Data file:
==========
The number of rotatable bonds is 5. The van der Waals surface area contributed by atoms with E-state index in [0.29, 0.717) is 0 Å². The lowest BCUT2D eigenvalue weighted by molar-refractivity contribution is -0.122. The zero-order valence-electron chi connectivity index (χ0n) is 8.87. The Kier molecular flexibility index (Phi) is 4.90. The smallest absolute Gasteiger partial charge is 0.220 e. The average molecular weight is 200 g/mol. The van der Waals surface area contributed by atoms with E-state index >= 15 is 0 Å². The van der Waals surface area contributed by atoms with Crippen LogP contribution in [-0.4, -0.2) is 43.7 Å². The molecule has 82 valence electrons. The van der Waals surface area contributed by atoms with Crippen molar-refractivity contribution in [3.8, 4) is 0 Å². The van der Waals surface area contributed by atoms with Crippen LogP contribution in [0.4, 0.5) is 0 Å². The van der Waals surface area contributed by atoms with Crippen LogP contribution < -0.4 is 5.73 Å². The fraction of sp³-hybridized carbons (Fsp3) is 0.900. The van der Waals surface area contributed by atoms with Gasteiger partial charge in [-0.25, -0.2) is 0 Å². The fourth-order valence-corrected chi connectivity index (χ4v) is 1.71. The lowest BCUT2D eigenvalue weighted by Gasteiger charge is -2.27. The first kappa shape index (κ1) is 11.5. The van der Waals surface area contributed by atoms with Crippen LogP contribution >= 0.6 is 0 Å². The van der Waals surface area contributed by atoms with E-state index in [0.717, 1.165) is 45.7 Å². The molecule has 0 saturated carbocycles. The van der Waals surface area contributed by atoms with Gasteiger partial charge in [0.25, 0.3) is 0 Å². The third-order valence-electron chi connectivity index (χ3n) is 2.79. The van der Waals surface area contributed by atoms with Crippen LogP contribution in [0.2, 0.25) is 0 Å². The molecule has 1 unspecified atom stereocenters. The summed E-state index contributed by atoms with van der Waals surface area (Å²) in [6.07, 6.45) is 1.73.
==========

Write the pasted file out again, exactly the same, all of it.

The number of rotatable bonds is 5. The van der Waals surface area contributed by atoms with E-state index in [0.29, 0.717) is 0 Å². The lowest BCUT2D eigenvalue weighted by molar-refractivity contribution is -0.122. The zero-order valence-electron chi connectivity index (χ0n) is 8.87. The Kier molecular flexibility index (Phi) is 4.90. The smallest absolute Gasteiger partial charge is 0.220 e. The average molecular weight is 200 g/mol. The van der Waals surface area contributed by atoms with E-state index >= 15 is 0 Å². The van der Waals surface area contributed by atoms with Crippen LogP contribution in [-0.4, -0.2) is 43.7 Å². The molecule has 82 valence electrons. The van der Waals surface area contributed by atoms with Crippen molar-refractivity contribution in [3.8, 4) is 0 Å². The van der Waals surface area contributed by atoms with Crippen LogP contribution in [0.4, 0.5) is 0 Å². The van der Waals surface area contributed by atoms with Crippen LogP contribution < -0.4 is 5.73 Å². The fraction of sp³-hybridized carbons (Fsp3) is 0.900. The van der Waals surface area contributed by atoms with Gasteiger partial charge in [-0.25, -0.2) is 0 Å². The fourth-order valence-corrected chi connectivity index (χ4v) is 1.71. The lowest BCUT2D eigenvalue weighted by Gasteiger charge is -2.27. The first kappa shape index (κ1) is 11.5. The van der Waals surface area contributed by atoms with Crippen LogP contribution >= 0.6 is 0 Å². The van der Waals surface area contributed by atoms with E-state index in [0.717, 1.165) is 45.7 Å². The molecule has 0 saturated carbocycles. The van der Waals surface area contributed by atoms with Gasteiger partial charge in [0.25, 0.3) is 0 Å². The third-order valence-electron chi connectivity index (χ3n) is 2.79. The van der Waals surface area contributed by atoms with Crippen LogP contribution in [0.2, 0.25) is 0 Å². The molecule has 1 unspecified atom stereocenters. The summed E-state index contributed by atoms with van der Waals surface area (Å²) in [6.07, 6.45) is 1.73.